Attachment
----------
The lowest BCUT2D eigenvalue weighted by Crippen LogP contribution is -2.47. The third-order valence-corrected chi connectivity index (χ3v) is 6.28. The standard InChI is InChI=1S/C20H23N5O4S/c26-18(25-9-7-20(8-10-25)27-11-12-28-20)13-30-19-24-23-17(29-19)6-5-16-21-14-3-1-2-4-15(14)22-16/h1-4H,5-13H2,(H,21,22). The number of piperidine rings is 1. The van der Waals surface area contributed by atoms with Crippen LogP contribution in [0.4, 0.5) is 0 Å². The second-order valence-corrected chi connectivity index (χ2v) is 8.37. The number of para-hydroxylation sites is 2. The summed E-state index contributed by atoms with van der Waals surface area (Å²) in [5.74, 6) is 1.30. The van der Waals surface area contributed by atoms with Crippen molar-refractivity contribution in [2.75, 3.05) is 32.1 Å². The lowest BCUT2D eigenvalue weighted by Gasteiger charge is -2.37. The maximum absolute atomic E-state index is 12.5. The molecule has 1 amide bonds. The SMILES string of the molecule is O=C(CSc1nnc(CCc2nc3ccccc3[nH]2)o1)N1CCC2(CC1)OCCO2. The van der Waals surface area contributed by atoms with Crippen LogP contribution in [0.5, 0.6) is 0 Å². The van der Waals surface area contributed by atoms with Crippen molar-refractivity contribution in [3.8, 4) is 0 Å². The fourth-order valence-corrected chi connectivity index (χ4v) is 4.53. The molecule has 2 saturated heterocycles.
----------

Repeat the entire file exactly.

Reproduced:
The lowest BCUT2D eigenvalue weighted by Crippen LogP contribution is -2.47. The third-order valence-corrected chi connectivity index (χ3v) is 6.28. The standard InChI is InChI=1S/C20H23N5O4S/c26-18(25-9-7-20(8-10-25)27-11-12-28-20)13-30-19-24-23-17(29-19)6-5-16-21-14-3-1-2-4-15(14)22-16/h1-4H,5-13H2,(H,21,22). The number of piperidine rings is 1. The van der Waals surface area contributed by atoms with Crippen LogP contribution in [0.4, 0.5) is 0 Å². The second-order valence-corrected chi connectivity index (χ2v) is 8.37. The number of para-hydroxylation sites is 2. The summed E-state index contributed by atoms with van der Waals surface area (Å²) in [5.74, 6) is 1.30. The van der Waals surface area contributed by atoms with Crippen molar-refractivity contribution in [2.75, 3.05) is 32.1 Å². The lowest BCUT2D eigenvalue weighted by Gasteiger charge is -2.37. The maximum absolute atomic E-state index is 12.5. The molecule has 1 amide bonds. The SMILES string of the molecule is O=C(CSc1nnc(CCc2nc3ccccc3[nH]2)o1)N1CCC2(CC1)OCCO2. The van der Waals surface area contributed by atoms with Crippen LogP contribution in [0.5, 0.6) is 0 Å². The van der Waals surface area contributed by atoms with Crippen molar-refractivity contribution in [3.8, 4) is 0 Å². The fourth-order valence-corrected chi connectivity index (χ4v) is 4.53. The molecule has 2 saturated heterocycles.